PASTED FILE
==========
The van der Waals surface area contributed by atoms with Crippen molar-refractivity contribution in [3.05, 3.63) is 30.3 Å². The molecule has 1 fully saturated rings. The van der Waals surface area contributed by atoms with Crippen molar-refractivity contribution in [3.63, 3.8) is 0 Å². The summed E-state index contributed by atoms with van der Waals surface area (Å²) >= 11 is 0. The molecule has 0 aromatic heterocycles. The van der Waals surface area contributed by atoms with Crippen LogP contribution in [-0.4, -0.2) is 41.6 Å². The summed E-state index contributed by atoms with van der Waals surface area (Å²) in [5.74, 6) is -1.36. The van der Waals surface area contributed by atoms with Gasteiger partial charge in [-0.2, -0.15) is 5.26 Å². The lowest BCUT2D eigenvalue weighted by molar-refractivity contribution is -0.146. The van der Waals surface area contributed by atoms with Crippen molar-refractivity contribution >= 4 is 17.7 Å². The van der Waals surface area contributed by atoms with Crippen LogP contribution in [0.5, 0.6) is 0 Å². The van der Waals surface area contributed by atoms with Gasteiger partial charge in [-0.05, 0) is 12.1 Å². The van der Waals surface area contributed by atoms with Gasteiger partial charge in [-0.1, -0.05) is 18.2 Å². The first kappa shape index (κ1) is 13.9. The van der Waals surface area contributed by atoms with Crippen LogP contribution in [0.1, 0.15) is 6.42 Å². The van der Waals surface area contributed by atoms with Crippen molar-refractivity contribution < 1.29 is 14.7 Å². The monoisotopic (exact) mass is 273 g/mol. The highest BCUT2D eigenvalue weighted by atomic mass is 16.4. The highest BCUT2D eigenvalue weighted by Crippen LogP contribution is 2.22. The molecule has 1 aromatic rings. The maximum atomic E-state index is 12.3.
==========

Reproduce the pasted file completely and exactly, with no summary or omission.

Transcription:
The van der Waals surface area contributed by atoms with Crippen molar-refractivity contribution in [3.05, 3.63) is 30.3 Å². The molecule has 1 fully saturated rings. The van der Waals surface area contributed by atoms with Crippen molar-refractivity contribution in [3.63, 3.8) is 0 Å². The summed E-state index contributed by atoms with van der Waals surface area (Å²) >= 11 is 0. The molecule has 0 aromatic heterocycles. The van der Waals surface area contributed by atoms with Crippen LogP contribution in [-0.4, -0.2) is 41.6 Å². The summed E-state index contributed by atoms with van der Waals surface area (Å²) in [5.74, 6) is -1.36. The van der Waals surface area contributed by atoms with Gasteiger partial charge in [-0.2, -0.15) is 5.26 Å². The lowest BCUT2D eigenvalue weighted by molar-refractivity contribution is -0.146. The van der Waals surface area contributed by atoms with Crippen molar-refractivity contribution >= 4 is 17.7 Å². The van der Waals surface area contributed by atoms with Crippen LogP contribution in [0.5, 0.6) is 0 Å². The van der Waals surface area contributed by atoms with Gasteiger partial charge in [-0.05, 0) is 12.1 Å². The van der Waals surface area contributed by atoms with Gasteiger partial charge in [-0.1, -0.05) is 18.2 Å². The first kappa shape index (κ1) is 13.9. The van der Waals surface area contributed by atoms with Crippen LogP contribution in [0.1, 0.15) is 6.42 Å². The van der Waals surface area contributed by atoms with Crippen molar-refractivity contribution < 1.29 is 14.7 Å². The monoisotopic (exact) mass is 273 g/mol. The highest BCUT2D eigenvalue weighted by atomic mass is 16.4. The highest BCUT2D eigenvalue weighted by Crippen LogP contribution is 2.22. The molecule has 1 aromatic rings. The maximum atomic E-state index is 12.3.